Tutorial/strategy: layout a 2-layer PCB in KiCad EDA

This gives a high level overview or strategy for laying out a simple PCB in KiCad or other EDA tool.  This is for beginners.  It doesn’t give details, exactly how to use the user interface.  This is not polished.  It tries to teach something which is obvious only to experienced users, that might save beginners some learning time.

This is for a ‘simple’ design where:

  • most of the components are surface mount (SMD) on the front
  • the board is a 2-layer board (copper on the front and back, and not in a middle layer.  Such a board is the cheapest to buy, design, and assemble.)
  • there are few components, and few busses (bundles of signal lines routed together.)

The strategy is:

  • read the netlist
  • auto spread or place your components
  • add a board outline larger than you think the board will take
  • move and rotate the components into the board outline, to minimize crossing of rats nest lines
  • add a front zone for the ground net
  • add a zone on the back for the power net
  • run the DRC tool

Now many of the rats nest lines will be gone, since the ground and power nets are usually the largest nets, and the DRC tool will connect the front and back zones to many of the pads on those nets.  Most of the remaining rats nest lines are for “signal” nets.

Now add tracks and vias to any power pads (that are not through holes) to the power plane (zone) on the back.

Now iterate:

  • move and rotate components to reduce crossing of rats nest lines and to shrink the board area
  • run the DRC tool

When you have in some sense done all you can do to minimize crossing rats nest lines:

  • switch to the OpenGL view (push-and-shove only works in that view)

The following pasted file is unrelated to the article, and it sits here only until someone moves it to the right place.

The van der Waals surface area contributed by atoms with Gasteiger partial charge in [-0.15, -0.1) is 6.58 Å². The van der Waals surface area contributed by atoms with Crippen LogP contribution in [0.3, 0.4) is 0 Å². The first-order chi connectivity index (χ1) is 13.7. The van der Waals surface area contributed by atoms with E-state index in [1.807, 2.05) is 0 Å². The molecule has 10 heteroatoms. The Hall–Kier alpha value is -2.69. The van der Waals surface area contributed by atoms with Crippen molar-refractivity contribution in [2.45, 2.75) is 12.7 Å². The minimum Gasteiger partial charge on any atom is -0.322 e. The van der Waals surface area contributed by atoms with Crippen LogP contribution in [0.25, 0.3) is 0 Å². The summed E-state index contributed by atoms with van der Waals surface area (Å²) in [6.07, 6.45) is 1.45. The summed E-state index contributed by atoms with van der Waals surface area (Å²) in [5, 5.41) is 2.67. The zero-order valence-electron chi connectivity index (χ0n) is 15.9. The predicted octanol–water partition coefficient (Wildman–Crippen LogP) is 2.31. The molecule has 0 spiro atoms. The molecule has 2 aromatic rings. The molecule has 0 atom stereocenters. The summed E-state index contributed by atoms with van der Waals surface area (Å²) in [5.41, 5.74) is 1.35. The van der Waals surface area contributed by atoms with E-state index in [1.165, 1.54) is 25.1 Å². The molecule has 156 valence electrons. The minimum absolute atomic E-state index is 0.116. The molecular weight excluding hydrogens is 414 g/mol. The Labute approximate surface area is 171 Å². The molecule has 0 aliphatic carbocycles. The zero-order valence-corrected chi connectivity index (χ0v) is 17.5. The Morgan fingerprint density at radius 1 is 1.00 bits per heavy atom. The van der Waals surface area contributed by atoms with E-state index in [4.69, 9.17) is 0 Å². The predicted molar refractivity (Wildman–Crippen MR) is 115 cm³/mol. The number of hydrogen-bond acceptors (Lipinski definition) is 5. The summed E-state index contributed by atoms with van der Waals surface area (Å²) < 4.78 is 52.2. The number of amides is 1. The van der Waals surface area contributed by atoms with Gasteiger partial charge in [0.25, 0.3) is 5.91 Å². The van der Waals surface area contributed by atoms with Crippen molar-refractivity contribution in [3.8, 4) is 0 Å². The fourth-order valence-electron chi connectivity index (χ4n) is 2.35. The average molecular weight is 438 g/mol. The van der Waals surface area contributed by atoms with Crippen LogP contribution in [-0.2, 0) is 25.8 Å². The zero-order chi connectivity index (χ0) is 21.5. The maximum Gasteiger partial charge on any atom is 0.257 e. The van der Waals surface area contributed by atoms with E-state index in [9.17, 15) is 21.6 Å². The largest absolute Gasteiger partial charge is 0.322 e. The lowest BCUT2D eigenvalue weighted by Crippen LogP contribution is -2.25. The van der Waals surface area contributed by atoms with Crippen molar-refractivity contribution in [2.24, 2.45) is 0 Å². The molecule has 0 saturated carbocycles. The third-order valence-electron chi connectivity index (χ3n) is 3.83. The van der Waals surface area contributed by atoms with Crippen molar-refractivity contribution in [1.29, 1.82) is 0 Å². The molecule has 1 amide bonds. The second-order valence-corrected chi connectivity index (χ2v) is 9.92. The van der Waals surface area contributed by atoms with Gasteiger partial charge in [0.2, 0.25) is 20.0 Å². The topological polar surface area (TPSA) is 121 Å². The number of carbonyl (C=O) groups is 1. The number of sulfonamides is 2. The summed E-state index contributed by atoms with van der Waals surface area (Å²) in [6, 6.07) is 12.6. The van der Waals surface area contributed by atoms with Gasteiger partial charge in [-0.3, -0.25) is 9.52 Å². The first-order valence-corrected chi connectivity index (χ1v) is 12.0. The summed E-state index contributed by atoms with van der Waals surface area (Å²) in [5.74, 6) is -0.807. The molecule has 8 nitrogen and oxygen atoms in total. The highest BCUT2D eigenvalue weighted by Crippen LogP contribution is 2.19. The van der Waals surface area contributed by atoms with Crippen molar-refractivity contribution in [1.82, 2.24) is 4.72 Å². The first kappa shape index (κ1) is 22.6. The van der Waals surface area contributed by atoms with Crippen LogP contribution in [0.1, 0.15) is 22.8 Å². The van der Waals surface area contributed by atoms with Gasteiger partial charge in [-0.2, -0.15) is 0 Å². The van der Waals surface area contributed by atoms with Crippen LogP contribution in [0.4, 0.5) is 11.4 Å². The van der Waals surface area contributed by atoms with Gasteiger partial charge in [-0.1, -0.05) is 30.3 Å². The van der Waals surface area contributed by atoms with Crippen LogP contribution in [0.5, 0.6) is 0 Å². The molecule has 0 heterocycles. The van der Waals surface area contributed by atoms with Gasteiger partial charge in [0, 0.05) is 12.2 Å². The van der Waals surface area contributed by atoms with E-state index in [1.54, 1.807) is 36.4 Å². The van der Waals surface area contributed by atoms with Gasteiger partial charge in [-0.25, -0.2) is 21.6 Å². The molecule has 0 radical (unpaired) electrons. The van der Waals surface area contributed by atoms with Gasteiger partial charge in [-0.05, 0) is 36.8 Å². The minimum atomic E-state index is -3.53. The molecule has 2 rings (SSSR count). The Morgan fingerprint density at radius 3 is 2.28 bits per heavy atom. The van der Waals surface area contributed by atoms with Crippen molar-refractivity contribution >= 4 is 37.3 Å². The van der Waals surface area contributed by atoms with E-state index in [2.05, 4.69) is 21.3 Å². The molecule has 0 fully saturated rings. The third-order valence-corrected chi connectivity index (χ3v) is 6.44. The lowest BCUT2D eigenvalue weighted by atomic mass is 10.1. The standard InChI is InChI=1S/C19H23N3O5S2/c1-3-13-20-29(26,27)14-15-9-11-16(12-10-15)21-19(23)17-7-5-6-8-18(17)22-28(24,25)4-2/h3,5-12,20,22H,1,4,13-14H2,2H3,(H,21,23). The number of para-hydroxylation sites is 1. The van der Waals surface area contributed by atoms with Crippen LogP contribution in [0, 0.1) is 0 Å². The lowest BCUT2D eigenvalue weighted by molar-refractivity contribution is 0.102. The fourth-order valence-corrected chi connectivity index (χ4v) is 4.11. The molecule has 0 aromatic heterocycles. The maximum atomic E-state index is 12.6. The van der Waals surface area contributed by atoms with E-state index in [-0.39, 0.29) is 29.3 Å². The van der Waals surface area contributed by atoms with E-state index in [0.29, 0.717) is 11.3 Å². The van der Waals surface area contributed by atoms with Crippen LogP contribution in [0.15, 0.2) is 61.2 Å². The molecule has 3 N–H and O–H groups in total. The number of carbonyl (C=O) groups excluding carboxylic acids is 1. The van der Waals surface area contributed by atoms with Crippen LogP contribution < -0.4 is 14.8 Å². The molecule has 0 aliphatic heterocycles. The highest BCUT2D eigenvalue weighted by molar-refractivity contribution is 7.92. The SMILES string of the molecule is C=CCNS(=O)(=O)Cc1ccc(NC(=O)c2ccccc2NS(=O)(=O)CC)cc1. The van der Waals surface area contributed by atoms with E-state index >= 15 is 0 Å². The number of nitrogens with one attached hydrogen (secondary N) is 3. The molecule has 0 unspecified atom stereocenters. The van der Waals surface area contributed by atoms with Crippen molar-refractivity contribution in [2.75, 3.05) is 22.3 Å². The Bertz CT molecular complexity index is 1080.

• choose “Do not show filled areas in zones” (fill obscures tracks)
  • manually route the remaining rats nest lines, using push-and-shove instead of clicking at many places along the track’s route to make it go exactly where you want it.

If you need to move some components to get room for a signal track, use Grab instead of Move, since that will keep the tracks you have already connected to the component.

Now you might tweak by moving components and nodes of tracks, running the DRC often to check you haven’t violated design rules.  Generally you might tweak to reduce the size of the board, but it is better if you did that before you did manual routing.

Finally:

  • redraw your board outline
  • run DRC again and insure your zones are still contiguous, connected planes (if you reduce the outline too much, it might island your ground and power planes.  Generally a ring of copper around the board edge connects islands of the zone together.  The ground and power planes can have some enclosed island, but one point of a ground plane is to let the signals go where they want in short paths.)

 

 

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